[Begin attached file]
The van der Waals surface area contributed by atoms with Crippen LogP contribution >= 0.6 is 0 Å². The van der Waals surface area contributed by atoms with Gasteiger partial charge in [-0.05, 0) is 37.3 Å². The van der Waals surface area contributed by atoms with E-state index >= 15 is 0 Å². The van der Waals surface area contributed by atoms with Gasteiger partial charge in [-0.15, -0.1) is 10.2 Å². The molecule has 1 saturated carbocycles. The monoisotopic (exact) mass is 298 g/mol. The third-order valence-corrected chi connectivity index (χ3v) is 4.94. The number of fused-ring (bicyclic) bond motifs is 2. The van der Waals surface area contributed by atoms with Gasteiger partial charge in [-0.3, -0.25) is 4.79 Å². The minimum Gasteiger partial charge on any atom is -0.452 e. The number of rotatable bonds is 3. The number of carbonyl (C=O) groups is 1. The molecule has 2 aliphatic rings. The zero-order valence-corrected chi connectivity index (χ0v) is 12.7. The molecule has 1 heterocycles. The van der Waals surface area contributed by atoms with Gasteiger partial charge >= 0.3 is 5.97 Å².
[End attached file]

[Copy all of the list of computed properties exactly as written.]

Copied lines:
The van der Waals surface area contributed by atoms with Crippen LogP contribution >= 0.6 is 0 Å². The van der Waals surface area contributed by atoms with Gasteiger partial charge in [-0.05, 0) is 37.3 Å². The van der Waals surface area contributed by atoms with E-state index >= 15 is 0 Å². The van der Waals surface area contributed by atoms with Gasteiger partial charge in [-0.15, -0.1) is 10.2 Å². The molecule has 1 saturated carbocycles. The monoisotopic (exact) mass is 298 g/mol. The third-order valence-corrected chi connectivity index (χ3v) is 4.94. The number of fused-ring (bicyclic) bond motifs is 2. The van der Waals surface area contributed by atoms with Gasteiger partial charge in [-0.3, -0.25) is 4.79 Å². The minimum Gasteiger partial charge on any atom is -0.452 e. The number of rotatable bonds is 3. The number of carbonyl (C=O) groups is 1. The molecule has 2 aliphatic rings. The zero-order valence-corrected chi connectivity index (χ0v) is 12.7. The molecule has 1 heterocycles. The van der Waals surface area contributed by atoms with Gasteiger partial charge >= 0.3 is 5.97 Å².